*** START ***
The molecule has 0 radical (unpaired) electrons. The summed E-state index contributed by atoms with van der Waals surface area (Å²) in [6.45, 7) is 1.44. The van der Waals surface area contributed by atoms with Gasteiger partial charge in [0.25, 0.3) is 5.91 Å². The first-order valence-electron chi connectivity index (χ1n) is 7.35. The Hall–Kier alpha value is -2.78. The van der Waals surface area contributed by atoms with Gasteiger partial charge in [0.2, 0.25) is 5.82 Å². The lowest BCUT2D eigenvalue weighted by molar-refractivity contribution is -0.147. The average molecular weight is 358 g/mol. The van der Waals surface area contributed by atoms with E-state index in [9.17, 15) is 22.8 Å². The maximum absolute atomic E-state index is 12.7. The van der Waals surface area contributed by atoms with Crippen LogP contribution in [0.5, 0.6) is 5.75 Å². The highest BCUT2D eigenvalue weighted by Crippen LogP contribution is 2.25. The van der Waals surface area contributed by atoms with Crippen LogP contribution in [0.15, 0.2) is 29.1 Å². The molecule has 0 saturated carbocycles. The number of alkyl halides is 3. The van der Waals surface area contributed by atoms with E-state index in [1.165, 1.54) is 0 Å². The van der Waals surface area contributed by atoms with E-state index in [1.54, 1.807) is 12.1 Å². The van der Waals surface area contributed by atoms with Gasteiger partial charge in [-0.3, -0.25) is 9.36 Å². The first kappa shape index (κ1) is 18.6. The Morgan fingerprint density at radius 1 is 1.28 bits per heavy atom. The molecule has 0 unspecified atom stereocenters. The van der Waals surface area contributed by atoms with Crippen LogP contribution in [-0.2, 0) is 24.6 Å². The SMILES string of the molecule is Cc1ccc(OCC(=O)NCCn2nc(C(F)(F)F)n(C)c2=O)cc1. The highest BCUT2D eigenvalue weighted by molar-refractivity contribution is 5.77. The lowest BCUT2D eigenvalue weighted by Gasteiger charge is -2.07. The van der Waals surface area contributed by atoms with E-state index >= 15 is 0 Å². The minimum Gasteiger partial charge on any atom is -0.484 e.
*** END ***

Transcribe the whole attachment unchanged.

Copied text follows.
The molecule has 0 radical (unpaired) electrons. The summed E-state index contributed by atoms with van der Waals surface area (Å²) in [6.45, 7) is 1.44. The van der Waals surface area contributed by atoms with Gasteiger partial charge in [0.25, 0.3) is 5.91 Å². The first-order valence-electron chi connectivity index (χ1n) is 7.35. The Hall–Kier alpha value is -2.78. The van der Waals surface area contributed by atoms with Gasteiger partial charge in [0.2, 0.25) is 5.82 Å². The lowest BCUT2D eigenvalue weighted by molar-refractivity contribution is -0.147. The average molecular weight is 358 g/mol. The van der Waals surface area contributed by atoms with E-state index in [9.17, 15) is 22.8 Å². The maximum absolute atomic E-state index is 12.7. The van der Waals surface area contributed by atoms with Crippen LogP contribution in [0.5, 0.6) is 5.75 Å². The highest BCUT2D eigenvalue weighted by Crippen LogP contribution is 2.25. The van der Waals surface area contributed by atoms with Crippen LogP contribution in [0.15, 0.2) is 29.1 Å². The molecule has 0 saturated carbocycles. The number of alkyl halides is 3. The van der Waals surface area contributed by atoms with E-state index in [1.165, 1.54) is 0 Å². The van der Waals surface area contributed by atoms with E-state index in [1.54, 1.807) is 12.1 Å². The van der Waals surface area contributed by atoms with Gasteiger partial charge in [-0.3, -0.25) is 9.36 Å². The first kappa shape index (κ1) is 18.6. The Morgan fingerprint density at radius 1 is 1.28 bits per heavy atom. The molecule has 0 unspecified atom stereocenters. The van der Waals surface area contributed by atoms with Crippen LogP contribution in [-0.2, 0) is 24.6 Å². The SMILES string of the molecule is Cc1ccc(OCC(=O)NCCn2nc(C(F)(F)F)n(C)c2=O)cc1. The highest BCUT2D eigenvalue weighted by molar-refractivity contribution is 5.77. The lowest BCUT2D eigenvalue weighted by Gasteiger charge is -2.07. The van der Waals surface area contributed by atoms with E-state index >= 15 is 0 Å². The minimum Gasteiger partial charge on any atom is -0.484 e.